The brief information provided by local tourist sites on the types of stones that can be found on Gemstone Beach often mentions sapphires. “Part of Te Waewae Bay, Gemstone Beach is a popular destination for rock hunters and visitors interested in geology, ‘gems’ (including sapphires) are known to be found” (Riverton website). “A few hours beachcombing could easily yield gems such as hydrogrossular, jasper, fossil worm casts and the elusive sapphire” (Heritage Trail website). I’ve been aware for some time of this view that sapphires could be found on Gemstone Beach. But in my many visits there, they have always been truly elusive to me. I don’t think I’ve ever seen one. And would I know one if if I did? What do they look like? How rare are they? Has anyone actually found one?
Then last year my sister from Gore showed me a newspaper cutting. It was a short piece on Gemstone Beach by columnist Lloyd Esler in the “Southland Times” in March 2018 which also included a photograph of two sapphires from the Beach (see photo at top of this Post, far left hand side). Esler wrote: “The best known of the ‘gemstones’ are grossular garnets which are distinguished by their gloss and weight, and sapphires with their characteristic colour and extreme hardness… The nearest thing to a ‘precious’ stone from the beach is a sapphire but these ones are not gem quality.” The Riverton Museum Te Hikoi also has three small stones labelled “Sapphire” in its display of stones that can be found on Gemstone Beach (see photo at top, second from left). And the photo at the top of this Post, second from right, is a photo of an “Orepuki sapphire” from the Flickr page of the Otago Rock and Mineral Club. It is accompanied by the following description: “The blue colour is sapphire which is combined within the structure of a hydrogrossular garnet”. The photo at top, far right, is is an example of a cut precious gem sapphire, but a lot of naturally occurring sapphire is nowhere near such quality.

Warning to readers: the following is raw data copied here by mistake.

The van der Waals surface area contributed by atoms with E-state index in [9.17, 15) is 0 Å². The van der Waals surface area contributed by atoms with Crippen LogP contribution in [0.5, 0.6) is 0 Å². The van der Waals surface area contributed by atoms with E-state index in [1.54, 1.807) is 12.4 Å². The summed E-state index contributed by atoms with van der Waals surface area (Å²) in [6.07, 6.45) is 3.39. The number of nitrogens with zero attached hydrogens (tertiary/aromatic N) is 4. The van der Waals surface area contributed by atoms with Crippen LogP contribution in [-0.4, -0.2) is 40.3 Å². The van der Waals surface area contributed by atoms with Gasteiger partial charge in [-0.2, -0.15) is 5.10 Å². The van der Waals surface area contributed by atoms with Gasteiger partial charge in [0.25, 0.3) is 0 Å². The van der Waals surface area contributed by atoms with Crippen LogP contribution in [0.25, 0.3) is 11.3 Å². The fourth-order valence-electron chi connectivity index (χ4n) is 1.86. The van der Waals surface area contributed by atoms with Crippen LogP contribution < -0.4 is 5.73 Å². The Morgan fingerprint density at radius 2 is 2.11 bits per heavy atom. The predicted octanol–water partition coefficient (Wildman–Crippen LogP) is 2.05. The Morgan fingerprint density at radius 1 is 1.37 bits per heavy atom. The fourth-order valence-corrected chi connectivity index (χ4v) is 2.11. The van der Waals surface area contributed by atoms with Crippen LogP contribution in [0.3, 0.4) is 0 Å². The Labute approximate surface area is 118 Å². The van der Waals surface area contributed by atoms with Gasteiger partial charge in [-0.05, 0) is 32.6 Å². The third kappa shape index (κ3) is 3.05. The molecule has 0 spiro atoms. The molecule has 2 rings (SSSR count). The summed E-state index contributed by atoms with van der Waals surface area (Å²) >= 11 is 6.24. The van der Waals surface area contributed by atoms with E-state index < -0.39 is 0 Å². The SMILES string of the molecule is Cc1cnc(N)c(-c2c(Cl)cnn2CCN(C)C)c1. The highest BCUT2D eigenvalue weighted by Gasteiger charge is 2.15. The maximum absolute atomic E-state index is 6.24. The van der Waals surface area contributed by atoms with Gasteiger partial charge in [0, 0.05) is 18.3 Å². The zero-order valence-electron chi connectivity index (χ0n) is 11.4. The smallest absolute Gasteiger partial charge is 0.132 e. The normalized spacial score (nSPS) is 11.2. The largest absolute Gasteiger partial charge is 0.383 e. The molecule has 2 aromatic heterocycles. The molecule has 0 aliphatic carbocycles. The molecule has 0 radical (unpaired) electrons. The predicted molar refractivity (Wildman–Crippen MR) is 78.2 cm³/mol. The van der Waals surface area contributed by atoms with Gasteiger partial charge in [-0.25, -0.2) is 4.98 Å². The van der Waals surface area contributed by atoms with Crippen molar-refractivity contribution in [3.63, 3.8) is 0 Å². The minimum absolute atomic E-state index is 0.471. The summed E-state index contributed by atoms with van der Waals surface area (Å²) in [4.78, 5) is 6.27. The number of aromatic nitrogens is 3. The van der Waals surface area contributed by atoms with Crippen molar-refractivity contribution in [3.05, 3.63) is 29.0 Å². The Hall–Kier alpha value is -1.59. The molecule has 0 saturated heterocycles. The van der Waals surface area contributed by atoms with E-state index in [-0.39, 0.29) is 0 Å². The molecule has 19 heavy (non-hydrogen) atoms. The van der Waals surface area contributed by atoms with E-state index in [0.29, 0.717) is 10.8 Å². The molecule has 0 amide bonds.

The New Zealand geologist Jocelyn Thornton produced an excellent booklet “Gemstones” (1985), now freely available online. It has a page on “Beryl, tourmaline, corundum (ruby and sapphire)”. Two samples of sapphire are photographed: “Rare blue sapphire occurs with the tourmaline at Richmond Flat… Even rarer are waterworn pebbles found on the beach on at Orepuki in Southland. Their source is unknown.” She includes a photo of an Orepuki sapphire (circled on the photo at far left below). In her book, “The Field Guide to New Zealand Geology” (2003), Thornton refers to the blue corundum at Richmond Flat in Nelson as “dull” and “extremely rare” (page 49). She also notes that “ruby rock” or Goodletite, found only in a small area near Hokitika on the West Coast of the South Island, sometimes contains tiny crystals of “bluish sapphire” (page 70). Below, second from left, is a map of Goodletite distribution from a 1996 article in the “Journal of Petrology” by R. Grapes and K. Palmer (“Ruby-sapphire-chromium-mica-tourmaline rocks from Westland, New Zealand“) and below, second from right, is a photo of Goodletite from Mindat.org. The rock is named after William Goodlet, who recognised it as an unusual stone when visiting the Rimu gold workings in 1892. (Mindat.org states that Goodletite has also been found at “the Mont D’Or Mine at Ross, Olderog Creek, Whitcombe Valley, and the Taipo River”.) The photo on the far right below is a slice of Goodletite made into jewelry.